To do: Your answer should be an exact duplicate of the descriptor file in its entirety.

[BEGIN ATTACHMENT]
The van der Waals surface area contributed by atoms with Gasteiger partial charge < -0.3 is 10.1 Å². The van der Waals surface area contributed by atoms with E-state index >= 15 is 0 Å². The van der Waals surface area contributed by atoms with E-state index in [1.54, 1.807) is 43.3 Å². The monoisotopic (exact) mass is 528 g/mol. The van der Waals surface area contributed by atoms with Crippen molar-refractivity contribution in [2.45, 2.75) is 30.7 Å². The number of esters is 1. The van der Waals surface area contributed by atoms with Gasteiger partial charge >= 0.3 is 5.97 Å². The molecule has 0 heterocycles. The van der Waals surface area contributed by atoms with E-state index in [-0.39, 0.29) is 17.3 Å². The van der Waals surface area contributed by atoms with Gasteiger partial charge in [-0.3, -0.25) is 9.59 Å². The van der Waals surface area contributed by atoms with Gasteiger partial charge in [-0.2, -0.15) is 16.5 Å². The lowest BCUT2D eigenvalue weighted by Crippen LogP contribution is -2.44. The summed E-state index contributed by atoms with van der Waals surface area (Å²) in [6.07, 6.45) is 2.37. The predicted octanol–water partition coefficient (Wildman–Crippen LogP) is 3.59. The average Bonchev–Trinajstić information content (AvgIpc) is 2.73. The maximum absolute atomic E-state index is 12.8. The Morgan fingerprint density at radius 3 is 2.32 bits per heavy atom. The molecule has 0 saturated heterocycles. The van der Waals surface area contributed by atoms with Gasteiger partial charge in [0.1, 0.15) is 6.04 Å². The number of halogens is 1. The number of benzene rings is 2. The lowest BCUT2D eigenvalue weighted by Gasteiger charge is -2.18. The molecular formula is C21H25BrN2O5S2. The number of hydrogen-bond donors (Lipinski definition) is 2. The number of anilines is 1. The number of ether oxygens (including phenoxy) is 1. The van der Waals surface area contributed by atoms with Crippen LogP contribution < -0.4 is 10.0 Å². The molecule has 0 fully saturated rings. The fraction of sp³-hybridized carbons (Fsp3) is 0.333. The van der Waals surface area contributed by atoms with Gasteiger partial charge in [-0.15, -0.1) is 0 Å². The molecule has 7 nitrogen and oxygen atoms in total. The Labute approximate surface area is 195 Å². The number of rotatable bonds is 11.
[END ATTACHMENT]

The van der Waals surface area contributed by atoms with Gasteiger partial charge < -0.3 is 10.1 Å². The van der Waals surface area contributed by atoms with E-state index >= 15 is 0 Å². The van der Waals surface area contributed by atoms with E-state index in [1.54, 1.807) is 43.3 Å². The monoisotopic (exact) mass is 528 g/mol. The van der Waals surface area contributed by atoms with Crippen molar-refractivity contribution in [2.45, 2.75) is 30.7 Å². The number of esters is 1. The van der Waals surface area contributed by atoms with Gasteiger partial charge >= 0.3 is 5.97 Å². The molecule has 0 heterocycles. The van der Waals surface area contributed by atoms with E-state index in [-0.39, 0.29) is 17.3 Å². The van der Waals surface area contributed by atoms with Gasteiger partial charge in [-0.3, -0.25) is 9.59 Å². The van der Waals surface area contributed by atoms with Gasteiger partial charge in [-0.2, -0.15) is 16.5 Å². The lowest BCUT2D eigenvalue weighted by Crippen LogP contribution is -2.44. The summed E-state index contributed by atoms with van der Waals surface area (Å²) in [6.07, 6.45) is 2.37. The predicted octanol–water partition coefficient (Wildman–Crippen LogP) is 3.59. The average Bonchev–Trinajstić information content (AvgIpc) is 2.73. The maximum absolute atomic E-state index is 12.8. The Morgan fingerprint density at radius 3 is 2.32 bits per heavy atom. The molecule has 0 saturated heterocycles. The van der Waals surface area contributed by atoms with Gasteiger partial charge in [0.1, 0.15) is 6.04 Å². The number of halogens is 1. The number of benzene rings is 2. The lowest BCUT2D eigenvalue weighted by Gasteiger charge is -2.18. The molecular formula is C21H25BrN2O5S2. The number of hydrogen-bond donors (Lipinski definition) is 2. The number of anilines is 1. The number of ether oxygens (including phenoxy) is 1. The van der Waals surface area contributed by atoms with Crippen LogP contribution < -0.4 is 10.0 Å². The molecule has 0 fully saturated rings. The fraction of sp³-hybridized carbons (Fsp3) is 0.333. The van der Waals surface area contributed by atoms with Gasteiger partial charge in [-0.15, -0.1) is 0 Å². The molecule has 7 nitrogen and oxygen atoms in total. The Labute approximate surface area is 195 Å². The number of rotatable bonds is 11.